What about Parent PLUS loans?

Parent PLUS loans have gained popularity in the past 10-15 years, as many baby boomers used them to pay for their children’s education. As the amount of outstanding Parent PLUS loans has increased, so too has the need to better understand how best to repay them.

Parent PLUS loans typically come with relatively higher interest rates and higher monthly payments. Some advocate for the Parent PLUS double consolidation loophole strategy, which allows loan holders to use repayment plans that only collect 10-15% of their income as opposed to the typical 20% through income-contingent repayment. This strategy requires a borrower to have at least two outstanding loans and can take anywhere from six to 18 months to complete. The process is tedious and complex, and ought to be fully understood before it is pursued. Still, it could benefit certain senior citizens living on a fixed monthly budget.

Should you consolidate your federal loans?

Direct consolidation allows borrowers to retain many of the unique benefits of a federal student loan, along with other consumer protections such as forbearance or deferment (where all federal loans are currently). When borrowers consolidate federal student loans to a direct consolidation loan, the government exchanges their previous loans for a single, new loan. The borrower’s interest rate on the consolidated loan is a weighted average of the rates on their prior loans, rounded up by one-eighth of 1%. In short, when a borrower goes this route, direct consolidation adds around 0.125% in interest.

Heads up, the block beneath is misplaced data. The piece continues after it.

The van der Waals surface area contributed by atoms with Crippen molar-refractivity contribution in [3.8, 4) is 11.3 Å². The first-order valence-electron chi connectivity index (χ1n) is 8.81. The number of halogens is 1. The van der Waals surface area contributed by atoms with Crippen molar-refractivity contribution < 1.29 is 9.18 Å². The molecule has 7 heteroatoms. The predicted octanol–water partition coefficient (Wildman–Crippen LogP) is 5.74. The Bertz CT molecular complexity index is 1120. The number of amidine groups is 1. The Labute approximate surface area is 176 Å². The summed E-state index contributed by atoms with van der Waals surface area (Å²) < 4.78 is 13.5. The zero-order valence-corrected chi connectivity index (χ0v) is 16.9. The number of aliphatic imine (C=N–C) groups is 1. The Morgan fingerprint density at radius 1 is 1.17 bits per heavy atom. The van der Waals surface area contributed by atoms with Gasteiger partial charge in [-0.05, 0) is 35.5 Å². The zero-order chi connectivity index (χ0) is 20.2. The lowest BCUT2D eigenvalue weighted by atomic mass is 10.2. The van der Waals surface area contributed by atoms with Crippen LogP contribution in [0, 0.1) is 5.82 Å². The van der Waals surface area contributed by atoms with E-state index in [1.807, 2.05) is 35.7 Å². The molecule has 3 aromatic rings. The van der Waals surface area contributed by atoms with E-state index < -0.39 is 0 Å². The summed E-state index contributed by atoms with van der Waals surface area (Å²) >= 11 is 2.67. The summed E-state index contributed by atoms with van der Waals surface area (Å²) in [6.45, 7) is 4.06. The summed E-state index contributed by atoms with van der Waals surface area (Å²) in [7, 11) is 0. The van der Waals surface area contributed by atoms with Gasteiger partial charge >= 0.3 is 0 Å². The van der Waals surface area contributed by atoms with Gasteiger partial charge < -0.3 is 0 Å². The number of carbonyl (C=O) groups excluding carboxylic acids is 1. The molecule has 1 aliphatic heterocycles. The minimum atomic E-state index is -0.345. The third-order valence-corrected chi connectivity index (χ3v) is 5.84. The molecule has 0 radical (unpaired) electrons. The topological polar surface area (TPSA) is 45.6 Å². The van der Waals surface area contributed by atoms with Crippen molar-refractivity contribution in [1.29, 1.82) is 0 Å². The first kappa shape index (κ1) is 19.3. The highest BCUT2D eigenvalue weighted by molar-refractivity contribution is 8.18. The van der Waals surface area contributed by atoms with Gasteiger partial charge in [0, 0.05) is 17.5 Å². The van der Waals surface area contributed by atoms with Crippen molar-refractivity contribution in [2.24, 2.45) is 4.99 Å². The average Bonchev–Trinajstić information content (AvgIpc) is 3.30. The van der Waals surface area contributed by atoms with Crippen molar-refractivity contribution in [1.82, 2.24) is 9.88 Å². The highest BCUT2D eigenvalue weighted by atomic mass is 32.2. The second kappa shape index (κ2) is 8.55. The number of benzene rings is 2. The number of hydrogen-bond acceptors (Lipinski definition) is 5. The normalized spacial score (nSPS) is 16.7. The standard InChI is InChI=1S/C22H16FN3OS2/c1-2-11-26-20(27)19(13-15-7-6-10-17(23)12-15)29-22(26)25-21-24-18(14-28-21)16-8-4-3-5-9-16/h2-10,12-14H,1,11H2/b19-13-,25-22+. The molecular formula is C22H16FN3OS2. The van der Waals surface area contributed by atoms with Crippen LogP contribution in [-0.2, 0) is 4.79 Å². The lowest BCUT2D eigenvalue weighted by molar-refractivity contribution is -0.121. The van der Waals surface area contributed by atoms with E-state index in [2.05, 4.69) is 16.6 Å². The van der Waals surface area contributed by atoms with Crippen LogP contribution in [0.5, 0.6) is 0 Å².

The benefit of consolidating direct or GRAD loans is having only one loan. If that’s a priority for a senior borrower, then consolidation is an option, but added interest is a factor to consider. If a borrower is eligible for Public Service Loan Forgiveness, consolidating loans cancels any and every qualifying payment made previously. For that reason, those nearing retirement likely should not consolidate loans that would otherwise be forgiven income tax-free.

So, in practice, consolidating is typically most beneficial when used with Parent PLUS loans in a double-consolidation strategy to gain access to different repayment plans. If you consolidate multiple loans, you’d lose the ability to build a strategic repayment plan. Some borrowers like the idea of paying more to lower-interest loans should they be aiming to pay their loans off in full, which would not be possible with a direct consolidation loan.